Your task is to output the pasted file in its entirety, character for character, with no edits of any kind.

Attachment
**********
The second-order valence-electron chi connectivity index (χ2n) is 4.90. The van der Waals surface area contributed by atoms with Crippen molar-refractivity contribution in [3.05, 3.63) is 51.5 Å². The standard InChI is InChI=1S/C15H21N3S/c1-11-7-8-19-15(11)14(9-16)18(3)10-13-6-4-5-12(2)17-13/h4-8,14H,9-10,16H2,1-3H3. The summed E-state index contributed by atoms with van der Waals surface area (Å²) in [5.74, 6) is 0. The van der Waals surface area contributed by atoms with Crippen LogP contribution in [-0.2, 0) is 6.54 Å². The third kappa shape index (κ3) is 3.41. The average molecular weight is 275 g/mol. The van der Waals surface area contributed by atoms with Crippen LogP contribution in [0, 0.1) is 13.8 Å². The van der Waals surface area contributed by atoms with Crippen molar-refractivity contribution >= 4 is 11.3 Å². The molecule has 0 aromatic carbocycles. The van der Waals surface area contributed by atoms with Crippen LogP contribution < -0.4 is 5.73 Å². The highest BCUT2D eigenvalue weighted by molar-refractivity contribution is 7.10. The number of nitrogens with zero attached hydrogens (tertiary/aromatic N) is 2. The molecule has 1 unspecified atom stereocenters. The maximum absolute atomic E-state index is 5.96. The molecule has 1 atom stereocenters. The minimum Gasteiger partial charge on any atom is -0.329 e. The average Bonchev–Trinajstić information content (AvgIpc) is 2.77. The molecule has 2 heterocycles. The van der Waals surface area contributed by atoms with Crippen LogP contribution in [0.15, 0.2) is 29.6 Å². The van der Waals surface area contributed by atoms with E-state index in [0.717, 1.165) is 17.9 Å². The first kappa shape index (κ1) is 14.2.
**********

The second-order valence-electron chi connectivity index (χ2n) is 4.90. The van der Waals surface area contributed by atoms with Crippen molar-refractivity contribution in [3.05, 3.63) is 51.5 Å². The standard InChI is InChI=1S/C15H21N3S/c1-11-7-8-19-15(11)14(9-16)18(3)10-13-6-4-5-12(2)17-13/h4-8,14H,9-10,16H2,1-3H3. The summed E-state index contributed by atoms with van der Waals surface area (Å²) in [5.74, 6) is 0. The van der Waals surface area contributed by atoms with Crippen LogP contribution in [-0.2, 0) is 6.54 Å². The third kappa shape index (κ3) is 3.41. The average molecular weight is 275 g/mol. The van der Waals surface area contributed by atoms with Crippen LogP contribution in [0, 0.1) is 13.8 Å². The van der Waals surface area contributed by atoms with Crippen molar-refractivity contribution >= 4 is 11.3 Å². The molecule has 0 aromatic carbocycles. The van der Waals surface area contributed by atoms with Crippen LogP contribution < -0.4 is 5.73 Å². The highest BCUT2D eigenvalue weighted by molar-refractivity contribution is 7.10. The number of nitrogens with zero attached hydrogens (tertiary/aromatic N) is 2. The molecule has 1 unspecified atom stereocenters. The maximum absolute atomic E-state index is 5.96. The molecule has 1 atom stereocenters. The minimum Gasteiger partial charge on any atom is -0.329 e. The average Bonchev–Trinajstić information content (AvgIpc) is 2.77. The molecule has 2 heterocycles. The van der Waals surface area contributed by atoms with Crippen LogP contribution in [0.15, 0.2) is 29.6 Å². The van der Waals surface area contributed by atoms with E-state index in [0.717, 1.165) is 17.9 Å². The first kappa shape index (κ1) is 14.2.